mmexport1479276531511However, with the coming of Bodhidharma from India to China in the fifth century, bringing the Indian Buddhist teachings to a culture that never historically enslaved cows for milk or flesh, we find the genesis of a vibrant and authentically vegan culture in the Buddhist monasteries and temples that sprang up in China in the ensuing years. Over the centuries, these meditation centers became in many ways the cultural, spiritual, intellectual, and artistic hubs of Chinese culture, especially in the Tang, Song, and Ming dynasties. The China discovered by Marco Polo was far more advanced and refined than relatively primitive medieval Europe, and the demand for and interest in Chinese porcelains, arts, and culture helped spur Europe toward its Renaissance.

mmexport1479561711952It was in these ancient Chinese Zen temples where we find one of the earliest and most robust flowerings of vegan culture that persists to this day in many of the Buddhist centers of China, Korea, Taiwan, Japan, and Vietnam. The monastic residents of these communities refrained from eating any animal-based foods or wearing leather or silk, and did it as part of their spiritual practice of ahimsa, which is the ethical foundation of today’s veganism. In fact, it was in these centers that the first plant-based meat analogs were created by the temple cooks, such as seitan. Although the monks and nuns lived on healthy regimes of rice, vegetables, fruits, beans, and tofu, affluent patrons would visit on special occasions, and to please them at their vegan feasts, the cooks invented the first faux pork, fish, duck, and chicken from plant-based ingredients. This living tradition of course continues to this day, and it has become one of the fastest growing sectors of the food industry, bringing plant-based meat, cheese, and other alternative products to millions of people.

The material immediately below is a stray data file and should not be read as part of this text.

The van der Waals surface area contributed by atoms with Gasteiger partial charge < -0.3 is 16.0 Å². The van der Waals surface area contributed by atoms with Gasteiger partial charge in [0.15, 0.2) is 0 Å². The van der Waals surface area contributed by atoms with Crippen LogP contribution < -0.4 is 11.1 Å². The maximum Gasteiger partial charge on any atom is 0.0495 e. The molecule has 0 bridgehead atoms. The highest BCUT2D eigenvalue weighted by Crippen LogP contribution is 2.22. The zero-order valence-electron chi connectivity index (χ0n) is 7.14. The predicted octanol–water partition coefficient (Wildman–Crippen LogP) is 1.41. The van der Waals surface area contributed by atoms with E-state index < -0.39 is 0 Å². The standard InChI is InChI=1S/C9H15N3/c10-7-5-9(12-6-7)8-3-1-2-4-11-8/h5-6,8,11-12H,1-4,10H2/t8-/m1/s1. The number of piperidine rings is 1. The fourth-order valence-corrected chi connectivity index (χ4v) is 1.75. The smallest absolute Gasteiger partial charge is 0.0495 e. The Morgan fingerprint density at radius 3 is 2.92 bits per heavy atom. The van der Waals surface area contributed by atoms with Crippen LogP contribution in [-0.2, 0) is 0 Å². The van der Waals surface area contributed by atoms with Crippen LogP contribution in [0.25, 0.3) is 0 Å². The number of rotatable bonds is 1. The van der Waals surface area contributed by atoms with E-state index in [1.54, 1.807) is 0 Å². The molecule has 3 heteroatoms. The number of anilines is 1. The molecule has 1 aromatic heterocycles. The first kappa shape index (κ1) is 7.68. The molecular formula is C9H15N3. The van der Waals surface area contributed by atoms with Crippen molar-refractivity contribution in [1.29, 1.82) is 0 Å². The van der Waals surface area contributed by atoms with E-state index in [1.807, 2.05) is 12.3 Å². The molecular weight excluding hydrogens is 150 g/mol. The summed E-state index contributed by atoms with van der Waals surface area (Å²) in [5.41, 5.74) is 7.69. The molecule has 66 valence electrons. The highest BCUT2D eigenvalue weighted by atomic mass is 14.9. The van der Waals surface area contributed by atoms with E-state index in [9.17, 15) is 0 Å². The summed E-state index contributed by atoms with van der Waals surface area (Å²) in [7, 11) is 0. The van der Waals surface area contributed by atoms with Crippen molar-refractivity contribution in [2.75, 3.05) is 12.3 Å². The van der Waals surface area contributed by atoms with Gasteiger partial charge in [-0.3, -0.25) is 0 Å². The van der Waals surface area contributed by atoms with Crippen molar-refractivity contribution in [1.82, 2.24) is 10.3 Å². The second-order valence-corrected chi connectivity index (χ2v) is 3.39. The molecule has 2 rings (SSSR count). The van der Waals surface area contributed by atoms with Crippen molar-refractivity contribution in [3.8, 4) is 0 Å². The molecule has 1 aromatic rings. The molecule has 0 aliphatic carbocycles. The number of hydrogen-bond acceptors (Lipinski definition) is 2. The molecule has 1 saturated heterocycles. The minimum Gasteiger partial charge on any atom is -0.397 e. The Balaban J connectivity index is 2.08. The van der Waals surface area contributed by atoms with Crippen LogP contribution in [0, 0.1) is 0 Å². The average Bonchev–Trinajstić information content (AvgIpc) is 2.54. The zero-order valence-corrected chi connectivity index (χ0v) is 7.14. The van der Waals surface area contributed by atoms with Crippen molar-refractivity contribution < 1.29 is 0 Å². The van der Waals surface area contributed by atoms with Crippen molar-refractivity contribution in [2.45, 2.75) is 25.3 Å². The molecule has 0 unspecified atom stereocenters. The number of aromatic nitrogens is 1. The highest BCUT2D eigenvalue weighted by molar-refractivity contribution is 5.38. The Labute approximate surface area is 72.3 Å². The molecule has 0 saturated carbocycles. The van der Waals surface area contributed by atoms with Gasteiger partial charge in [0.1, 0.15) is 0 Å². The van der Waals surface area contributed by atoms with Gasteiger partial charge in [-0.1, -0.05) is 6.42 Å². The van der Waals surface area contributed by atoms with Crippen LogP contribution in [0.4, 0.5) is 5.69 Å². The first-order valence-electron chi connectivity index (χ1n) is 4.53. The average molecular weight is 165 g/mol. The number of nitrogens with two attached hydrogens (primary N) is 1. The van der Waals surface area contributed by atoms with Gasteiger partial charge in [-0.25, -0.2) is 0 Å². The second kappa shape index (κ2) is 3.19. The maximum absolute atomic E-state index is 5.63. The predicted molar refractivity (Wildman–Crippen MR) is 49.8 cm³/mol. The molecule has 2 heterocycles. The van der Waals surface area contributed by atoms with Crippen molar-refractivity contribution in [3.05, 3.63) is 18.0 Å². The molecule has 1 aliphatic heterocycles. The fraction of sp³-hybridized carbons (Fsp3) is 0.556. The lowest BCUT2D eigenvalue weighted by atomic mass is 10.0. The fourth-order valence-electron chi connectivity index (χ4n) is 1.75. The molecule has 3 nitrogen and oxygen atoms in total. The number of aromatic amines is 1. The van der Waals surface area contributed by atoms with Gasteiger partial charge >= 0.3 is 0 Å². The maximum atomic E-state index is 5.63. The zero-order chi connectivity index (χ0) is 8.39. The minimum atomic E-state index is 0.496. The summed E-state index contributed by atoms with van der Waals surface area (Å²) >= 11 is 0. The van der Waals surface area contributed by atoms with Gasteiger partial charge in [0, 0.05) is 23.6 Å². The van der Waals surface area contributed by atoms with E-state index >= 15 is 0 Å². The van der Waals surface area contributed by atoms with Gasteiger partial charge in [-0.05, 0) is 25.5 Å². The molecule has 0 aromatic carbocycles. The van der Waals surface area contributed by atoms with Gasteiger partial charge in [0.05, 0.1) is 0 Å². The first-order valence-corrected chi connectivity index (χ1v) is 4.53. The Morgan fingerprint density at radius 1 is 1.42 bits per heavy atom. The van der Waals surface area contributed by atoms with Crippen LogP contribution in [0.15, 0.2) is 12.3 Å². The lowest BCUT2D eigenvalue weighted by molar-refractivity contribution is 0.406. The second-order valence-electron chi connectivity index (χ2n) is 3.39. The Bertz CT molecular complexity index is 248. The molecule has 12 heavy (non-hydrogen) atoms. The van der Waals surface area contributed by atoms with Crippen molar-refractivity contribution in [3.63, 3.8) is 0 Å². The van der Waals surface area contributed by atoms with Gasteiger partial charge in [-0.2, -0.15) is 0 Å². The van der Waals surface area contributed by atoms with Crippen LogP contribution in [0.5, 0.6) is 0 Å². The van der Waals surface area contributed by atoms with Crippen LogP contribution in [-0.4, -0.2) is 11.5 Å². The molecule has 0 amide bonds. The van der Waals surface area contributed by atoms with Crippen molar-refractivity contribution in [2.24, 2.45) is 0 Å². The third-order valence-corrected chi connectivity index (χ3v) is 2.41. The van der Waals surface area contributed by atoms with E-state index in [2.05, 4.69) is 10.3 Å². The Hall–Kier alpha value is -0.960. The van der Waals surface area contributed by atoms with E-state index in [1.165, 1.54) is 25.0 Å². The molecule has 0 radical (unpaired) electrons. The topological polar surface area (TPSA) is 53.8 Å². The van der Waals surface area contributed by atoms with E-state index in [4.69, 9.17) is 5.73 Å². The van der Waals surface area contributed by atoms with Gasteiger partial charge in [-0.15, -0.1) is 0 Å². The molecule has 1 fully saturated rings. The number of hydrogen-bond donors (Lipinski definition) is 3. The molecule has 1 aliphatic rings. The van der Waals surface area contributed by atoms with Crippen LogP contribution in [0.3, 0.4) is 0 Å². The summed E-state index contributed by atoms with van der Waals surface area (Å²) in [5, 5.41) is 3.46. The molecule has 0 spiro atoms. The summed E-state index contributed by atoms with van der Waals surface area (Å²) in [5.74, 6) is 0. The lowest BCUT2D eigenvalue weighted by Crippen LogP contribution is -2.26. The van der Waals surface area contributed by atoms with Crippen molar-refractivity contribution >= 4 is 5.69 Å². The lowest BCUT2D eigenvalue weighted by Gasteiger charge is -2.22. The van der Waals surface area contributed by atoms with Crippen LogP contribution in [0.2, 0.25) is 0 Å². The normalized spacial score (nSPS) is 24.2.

mmexport1479561709261It seemed to me that the enthusiastic crowds that attended the lectures throughout China intuitively understood that vegan living has its roots in the ethical and spiritual practices of compassion, contemplation, and direct insight into the interconnectedness of all expressions of life. And refreshingly, they understood that there is no conflict between spiritual practice and the scientific research demonstrating that shifting to plant-based ways of eating and living would be dramatically healing not only for our Earth’s ecosystems but also for our society, as well as our bodies and minds. In fact, about six months prior to my Chinese lecture tour, the Chinese government, based on these findings, had mandated a fifty percent reduction in meat consumption in China. When I mentioned this to the Chinese audiences, and told them I hoped that the U.S. government would eventually be similarly wise, there was always hearty applause.

mmexport1479806030714The entire lecture tour in China seemed to be blessed. No flights were delayed or luggage lost, and we were frequently able to find a few unoccupied rows at the back of the planes so we could squeeze in some sleep between events. And then there was Jade! Finding talented and simpatico vegan interpreters for the lectures in every city loomed as a huge challenge. After the first two lectures in Beijing, this was obvious, but when we landed in the second city, Guangzhou (Canton), we met Jade Zheng who was not only a remarkably gifted interpreter, but extraordinarily helpful in every way, so Dr. Yu wisely decided to invite her to travel with us for the entire tour, which she thankfully was free to do, and she assisted in countless ways.